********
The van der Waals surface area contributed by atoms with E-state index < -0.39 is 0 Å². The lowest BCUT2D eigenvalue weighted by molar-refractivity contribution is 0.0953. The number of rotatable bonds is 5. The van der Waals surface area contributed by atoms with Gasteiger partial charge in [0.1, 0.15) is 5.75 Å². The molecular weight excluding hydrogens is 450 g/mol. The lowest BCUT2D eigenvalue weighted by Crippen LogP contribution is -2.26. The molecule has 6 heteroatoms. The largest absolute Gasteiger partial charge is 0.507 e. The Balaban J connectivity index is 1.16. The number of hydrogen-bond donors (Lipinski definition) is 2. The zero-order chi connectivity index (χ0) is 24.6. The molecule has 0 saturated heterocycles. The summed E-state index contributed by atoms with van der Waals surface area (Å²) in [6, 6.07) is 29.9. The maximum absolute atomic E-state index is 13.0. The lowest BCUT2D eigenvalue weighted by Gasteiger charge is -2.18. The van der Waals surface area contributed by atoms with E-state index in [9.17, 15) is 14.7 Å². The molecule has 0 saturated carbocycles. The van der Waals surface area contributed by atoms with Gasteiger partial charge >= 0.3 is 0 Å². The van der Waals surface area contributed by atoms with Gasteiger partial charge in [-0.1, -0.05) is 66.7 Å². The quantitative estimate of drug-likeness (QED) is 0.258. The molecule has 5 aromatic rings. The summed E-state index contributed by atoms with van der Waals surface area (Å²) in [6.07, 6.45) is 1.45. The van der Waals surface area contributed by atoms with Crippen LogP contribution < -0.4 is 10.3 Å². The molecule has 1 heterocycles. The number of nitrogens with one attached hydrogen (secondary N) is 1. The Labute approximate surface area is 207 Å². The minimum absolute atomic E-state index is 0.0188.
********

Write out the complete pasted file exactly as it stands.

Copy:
The van der Waals surface area contributed by atoms with E-state index < -0.39 is 0 Å². The lowest BCUT2D eigenvalue weighted by molar-refractivity contribution is 0.0953. The number of rotatable bonds is 5. The van der Waals surface area contributed by atoms with Gasteiger partial charge in [0.1, 0.15) is 5.75 Å². The molecular weight excluding hydrogens is 450 g/mol. The lowest BCUT2D eigenvalue weighted by Crippen LogP contribution is -2.26. The molecule has 6 heteroatoms. The largest absolute Gasteiger partial charge is 0.507 e. The Balaban J connectivity index is 1.16. The number of hydrogen-bond donors (Lipinski definition) is 2. The zero-order chi connectivity index (χ0) is 24.6. The molecule has 0 saturated heterocycles. The summed E-state index contributed by atoms with van der Waals surface area (Å²) in [6, 6.07) is 29.9. The maximum absolute atomic E-state index is 13.0. The lowest BCUT2D eigenvalue weighted by Gasteiger charge is -2.18. The van der Waals surface area contributed by atoms with E-state index in [9.17, 15) is 14.7 Å². The molecule has 0 saturated carbocycles. The van der Waals surface area contributed by atoms with Gasteiger partial charge >= 0.3 is 0 Å². The van der Waals surface area contributed by atoms with Gasteiger partial charge in [-0.1, -0.05) is 66.7 Å². The quantitative estimate of drug-likeness (QED) is 0.258. The molecule has 5 aromatic rings. The summed E-state index contributed by atoms with van der Waals surface area (Å²) in [6.07, 6.45) is 1.45. The van der Waals surface area contributed by atoms with Crippen LogP contribution < -0.4 is 10.3 Å². The molecule has 1 heterocycles. The number of nitrogens with one attached hydrogen (secondary N) is 1. The Labute approximate surface area is 207 Å². The minimum absolute atomic E-state index is 0.0188.